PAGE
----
In the midst of a tie game in the eighth inning between the Chicago White Sox and Toronto Blue Jays, the gates of the left-field bullpen swung open. “Renegade” by Styx began to blare over the Guaranteed Gate Field speakers meant it was Garrett Crochet time.
The Chicago White Sox has seen Garrett Crochet dominate because of his pitch mix.
Garrett Crochet time has been scarce over the past month. At the end of April, he was placed on the injury list with an upper back strain. He only pitched 4.2 innings in May. Most of Crochet’s appearances were spread out leaving many scratching their heads as to why the flamethrower was not being used. With Micheal Kopech on the shelf and other relievers such as Evan Marshall struggling, the White Sox needed someone out of the bullpen to step up.
Crochet has answered the call. In his past four outings, Crochet has been thrust into some high leverage situations and rose to the occasion. On May 30th he was called upon to preserve a two-run lead in the eighth inning against the Orioles.
He disposed of all three hitters he faced in short order and only needed nine pitches to do so. On June 1st, the White Sox needed someone to put up zeros while the offense tried to come back in Cleveland. Crochet threw two scoreless frames and recorded two strikeouts.
On June 4th he played a critical role in the White Sox victory over the Tigers. After Yasmani Grandal tied the game in the seventh inning with a solo home run, the White Sox had all the momentum. Garrett Crochet was put into the game to keep the score tied and turn it back to the offense.
Crochet worked around a single in the eighth inning then recorded two out in the ninth before passing the baton to Liam Hendriks. He punched out three Tigers hitters by lighting up the radar gun with fastballs of 98 and 97 mph. He sandwiched those with a nasty slider to strike out Derek Hill.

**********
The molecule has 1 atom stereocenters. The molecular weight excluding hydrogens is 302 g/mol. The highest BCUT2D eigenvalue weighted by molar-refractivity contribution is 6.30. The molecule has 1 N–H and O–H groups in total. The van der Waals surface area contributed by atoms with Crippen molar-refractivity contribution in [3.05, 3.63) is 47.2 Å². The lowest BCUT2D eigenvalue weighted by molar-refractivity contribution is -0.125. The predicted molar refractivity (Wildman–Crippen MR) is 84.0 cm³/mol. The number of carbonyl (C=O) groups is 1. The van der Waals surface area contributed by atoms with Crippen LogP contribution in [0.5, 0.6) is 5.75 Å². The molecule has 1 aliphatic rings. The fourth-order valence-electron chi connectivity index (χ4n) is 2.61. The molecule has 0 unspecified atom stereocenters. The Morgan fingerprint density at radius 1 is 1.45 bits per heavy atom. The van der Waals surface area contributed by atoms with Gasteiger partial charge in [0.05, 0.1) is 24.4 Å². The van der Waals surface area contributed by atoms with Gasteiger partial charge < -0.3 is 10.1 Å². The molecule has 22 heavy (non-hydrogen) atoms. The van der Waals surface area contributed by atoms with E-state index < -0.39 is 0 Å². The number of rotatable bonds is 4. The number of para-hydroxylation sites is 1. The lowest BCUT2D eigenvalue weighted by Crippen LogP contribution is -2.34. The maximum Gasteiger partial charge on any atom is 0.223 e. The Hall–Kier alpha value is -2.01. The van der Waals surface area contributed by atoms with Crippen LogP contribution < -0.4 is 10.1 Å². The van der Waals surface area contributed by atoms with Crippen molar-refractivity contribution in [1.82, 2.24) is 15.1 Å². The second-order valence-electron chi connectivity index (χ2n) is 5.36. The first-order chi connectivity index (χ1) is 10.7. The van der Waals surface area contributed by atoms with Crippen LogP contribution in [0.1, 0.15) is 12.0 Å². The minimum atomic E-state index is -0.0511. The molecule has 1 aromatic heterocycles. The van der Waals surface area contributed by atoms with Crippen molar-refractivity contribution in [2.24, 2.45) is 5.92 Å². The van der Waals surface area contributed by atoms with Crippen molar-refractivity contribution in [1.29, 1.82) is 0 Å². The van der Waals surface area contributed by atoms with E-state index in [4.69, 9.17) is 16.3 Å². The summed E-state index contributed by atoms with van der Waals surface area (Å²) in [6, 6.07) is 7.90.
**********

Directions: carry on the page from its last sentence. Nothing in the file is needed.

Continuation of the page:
Tuesday night provided fans with another electric outing from Crochet. Three Blue Jays hitters came to the plate and all three headed back to the dugout in disappointment. Teoscar Hernandez watched as a 98 mph fastball buzzed past him for strike three. Randal Grichuk lined out to centerfield and Lourdes Gurriel Jr. whiffed at a slider. The offense erupted for five runs in the ninth inning and Crochet was rewarded with his second win of the season.
Garrett Crochet dominating on the mound has been nothing new. In fact, it has come to be expected. Crochet is the first White Sox pitcher to allow one earned run or less over his first 22 career appearances and the first in the majors since Robby Scott did it for the Red Sox in 2017. Crochet has a career ERA of 0.37 and opponents are hitting just .193 off of him. He is virtually unhittable.
With a tall 6’6″ frame, he is an imposing figure on the mound. His high leg kick makes his delivery incredibly deceptive for opposing hitters. Making things even more uncomfortable for the hitter is the fact that Crochet can throw in triple digits. In 2020 his average fastball velocity was 100.1 mph.
This season Crochet has developed into more of a pitcher than a thrower. He has dialed his fastball velocity back a notch this season for accuracy. His average four-seam fastball speed in 2021 is 96.8 mph but he has complemented it by throwing more offspeed pitches. He throws his slider 19.1 percent of the time which is 8.5 percent more than he did in 2020. Crochet is also mixing in his changeup 12.1 percent of the time which up 7.4 percent from last year.
Garrett Crochet is still projected to be a starting pitcher in the future. For now, he is a luxury out of the bullpen for Tony La Russa. As Crochet continues to mature on the mound, it could spell bad news for the rest of the league.